Egyptians are voting on a new constitution - but the vote is polarizing the country. Meanwhile, in Syria, the main opposition group is now recognized by the U.S., but there are questions about al-Qaeda affiliates fighting alongside them. To make sense of the developments, host Michel Martin talks with Abderrahim Foukara of Al Jazeera International.
Lawrence Guyot spent his life fighting for civil rights - but often at great personal cost. He was jailed and beaten regularly by police in the Deep South while helping black people get involved in politics. Host Michel Martin speaks with Washington, D.C. Congresswoman Eleanor Holmes Norton, who worked alongside Guyot, about his life and activism.
In this week's Barbershop, the guys weigh in on U.N. Ambassador Susan Rice withdrawing her name from consideration for secretary of state. They also discuss Michigan's right-to-work law and whether unions are still relevant today.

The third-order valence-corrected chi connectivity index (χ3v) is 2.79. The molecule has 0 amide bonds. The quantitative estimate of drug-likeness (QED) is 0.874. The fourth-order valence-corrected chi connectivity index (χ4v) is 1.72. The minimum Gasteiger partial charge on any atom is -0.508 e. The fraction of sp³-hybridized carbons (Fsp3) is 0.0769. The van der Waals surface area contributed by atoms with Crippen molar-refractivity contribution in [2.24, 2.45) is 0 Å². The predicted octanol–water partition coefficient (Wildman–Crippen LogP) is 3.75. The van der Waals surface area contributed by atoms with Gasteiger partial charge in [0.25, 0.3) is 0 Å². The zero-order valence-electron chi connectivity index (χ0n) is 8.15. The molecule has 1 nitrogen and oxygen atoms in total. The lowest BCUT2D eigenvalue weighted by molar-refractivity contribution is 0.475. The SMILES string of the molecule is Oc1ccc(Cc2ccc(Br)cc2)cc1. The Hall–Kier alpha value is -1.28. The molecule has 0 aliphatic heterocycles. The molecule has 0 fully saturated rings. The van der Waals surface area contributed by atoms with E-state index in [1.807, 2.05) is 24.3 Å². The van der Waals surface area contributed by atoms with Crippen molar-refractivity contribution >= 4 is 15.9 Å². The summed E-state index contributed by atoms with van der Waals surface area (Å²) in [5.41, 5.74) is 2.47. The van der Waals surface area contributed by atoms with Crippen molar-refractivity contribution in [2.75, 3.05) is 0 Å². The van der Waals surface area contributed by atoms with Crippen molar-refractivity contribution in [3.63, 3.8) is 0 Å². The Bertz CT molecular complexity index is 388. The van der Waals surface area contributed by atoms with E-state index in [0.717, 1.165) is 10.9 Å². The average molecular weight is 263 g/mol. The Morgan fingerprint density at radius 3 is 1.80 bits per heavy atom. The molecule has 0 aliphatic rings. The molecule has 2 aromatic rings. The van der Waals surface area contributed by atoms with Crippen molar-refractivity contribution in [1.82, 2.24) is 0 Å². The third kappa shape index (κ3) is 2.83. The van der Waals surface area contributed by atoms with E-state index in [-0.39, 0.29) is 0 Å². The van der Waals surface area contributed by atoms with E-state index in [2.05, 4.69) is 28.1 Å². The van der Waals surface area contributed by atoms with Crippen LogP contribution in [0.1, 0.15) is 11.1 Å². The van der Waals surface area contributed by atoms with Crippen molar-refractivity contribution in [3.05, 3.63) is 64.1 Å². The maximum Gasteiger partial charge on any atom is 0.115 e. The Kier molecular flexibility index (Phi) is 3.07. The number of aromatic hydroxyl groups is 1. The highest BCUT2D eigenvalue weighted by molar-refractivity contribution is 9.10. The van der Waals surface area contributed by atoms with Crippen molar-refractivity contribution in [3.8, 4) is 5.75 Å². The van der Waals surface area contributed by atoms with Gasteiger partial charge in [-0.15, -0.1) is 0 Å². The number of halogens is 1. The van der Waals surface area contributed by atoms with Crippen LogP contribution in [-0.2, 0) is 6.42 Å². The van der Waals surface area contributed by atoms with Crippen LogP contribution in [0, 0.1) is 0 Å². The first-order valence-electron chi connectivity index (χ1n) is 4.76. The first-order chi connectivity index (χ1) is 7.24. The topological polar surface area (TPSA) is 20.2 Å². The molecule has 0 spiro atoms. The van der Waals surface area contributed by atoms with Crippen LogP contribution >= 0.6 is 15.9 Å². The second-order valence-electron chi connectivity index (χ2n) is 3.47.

For three consecutive weeks, the Egyptian opposition has called mass protests against a controversial draft constitution that Egyptians are being asked to vote on beginning Saturday.
At each rally, protesters chanted against the document and its key proponents: The Muslim Brotherhood and President Mohamed Morsi, who was among the group's leaders before he was elected Egypt's president.
But the opposition appears to be losing momentum, while the Islamists still appear to be going strong.